Closet Monster - Killed The Radio Star (Cover Artwork)
Staff Review

Closet Monster

Closet Monster: Killed The Radio Star

Killed The Radio Star (2002)

Underground Operations


3
Closet Monster is a fun, passionate young band out of Ajax Ontario that should turn a few heads with their new full length "Killed The Radio Star." To me, the band somewhat represents the generation where the influence of contemporary acts like Dillinger Four and Anti-Flag is really starting to show...

Closet Monster is a fun, passionate young band out of Ajax Ontario that should turn a few heads with their new full length "Killed The Radio Star." To me, the band somewhat represents the generation where the influence of contemporary acts like Dillinger Four and Anti-Flag is really starting to show. Furthermore this whole album, right down to the artwork and liner notes, simply screams effort. The band put a lot into this release.

Closet Monster employs dual vocalists, one in the pop-punk range and one far more in the post-hardcore vein. They play busy, frantic punk with plenty of pop structure but just enough grit to keep it grounded. It's a style that's similar to Dillinger Four in a lot of ways.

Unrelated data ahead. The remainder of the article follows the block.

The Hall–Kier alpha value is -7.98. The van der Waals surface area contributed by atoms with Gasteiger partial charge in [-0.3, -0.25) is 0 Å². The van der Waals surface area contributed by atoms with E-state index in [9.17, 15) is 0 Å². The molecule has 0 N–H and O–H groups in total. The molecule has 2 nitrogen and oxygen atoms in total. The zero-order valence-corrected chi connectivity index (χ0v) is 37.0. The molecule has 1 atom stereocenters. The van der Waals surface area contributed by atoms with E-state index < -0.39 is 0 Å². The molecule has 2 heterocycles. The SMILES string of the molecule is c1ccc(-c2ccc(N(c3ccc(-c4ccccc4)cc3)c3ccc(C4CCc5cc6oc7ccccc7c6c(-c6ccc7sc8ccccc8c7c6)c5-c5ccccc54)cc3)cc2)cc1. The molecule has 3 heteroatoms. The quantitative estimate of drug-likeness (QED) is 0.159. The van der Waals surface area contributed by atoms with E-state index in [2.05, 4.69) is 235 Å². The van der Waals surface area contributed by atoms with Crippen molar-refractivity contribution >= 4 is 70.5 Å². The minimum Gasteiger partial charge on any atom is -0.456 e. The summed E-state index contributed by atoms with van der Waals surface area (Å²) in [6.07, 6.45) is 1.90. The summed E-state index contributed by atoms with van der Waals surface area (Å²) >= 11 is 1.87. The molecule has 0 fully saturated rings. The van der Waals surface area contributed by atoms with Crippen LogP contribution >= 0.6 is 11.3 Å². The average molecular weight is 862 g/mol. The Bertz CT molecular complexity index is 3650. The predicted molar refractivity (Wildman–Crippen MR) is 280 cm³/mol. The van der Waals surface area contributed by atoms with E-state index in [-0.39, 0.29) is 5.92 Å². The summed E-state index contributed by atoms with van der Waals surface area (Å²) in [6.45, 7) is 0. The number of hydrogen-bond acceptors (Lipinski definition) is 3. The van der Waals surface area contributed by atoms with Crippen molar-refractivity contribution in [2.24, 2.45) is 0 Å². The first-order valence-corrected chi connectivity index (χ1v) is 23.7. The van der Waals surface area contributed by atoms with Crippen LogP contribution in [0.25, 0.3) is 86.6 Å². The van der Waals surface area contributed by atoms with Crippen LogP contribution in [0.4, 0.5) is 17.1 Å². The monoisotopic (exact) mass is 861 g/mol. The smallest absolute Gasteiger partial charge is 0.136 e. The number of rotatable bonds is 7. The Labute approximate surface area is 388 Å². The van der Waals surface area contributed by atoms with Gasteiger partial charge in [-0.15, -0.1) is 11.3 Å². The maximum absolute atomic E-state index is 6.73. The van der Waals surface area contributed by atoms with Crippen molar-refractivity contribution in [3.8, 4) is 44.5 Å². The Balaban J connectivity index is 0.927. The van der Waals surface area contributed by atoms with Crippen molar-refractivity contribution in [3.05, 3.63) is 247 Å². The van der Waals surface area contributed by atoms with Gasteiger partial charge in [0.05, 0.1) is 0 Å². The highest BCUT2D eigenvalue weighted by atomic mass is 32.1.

The band rips through a dozen tracks of highly politicized punk that lyrically wouldn't seem out of place on a Propagandhi or Anti-Flag record. To their credit, and the ultimate benefit of the album, they inject a good amount of sarcasm and wit into all the rhetoric on here. "Rhetoric" may be a good choice of words too: even though I agree with a lot of the band's politics, they lack anything close to subtly. That's where Closet Monster parts ways with ideologically similar bands like the Clash or Dillinger Four, both were/are politically active in their lyrics but didn't have to hit you over the head with it.

The best tracks on the album feature frenzied interchanges between the two vocalists and playful-yet-political lyricism. "Sexism Is Real: Wrestling Is Not" and "Corporate Media Death Squad" are both catchy tracks that show off these qualities. The single "Mr. Holland Vs. Acceptable Behaviour" is a riotous blast of 80s-style skate punk. Not everything the band tries is as effective as it should be, but when they reach the right balance between all their influences it works very well.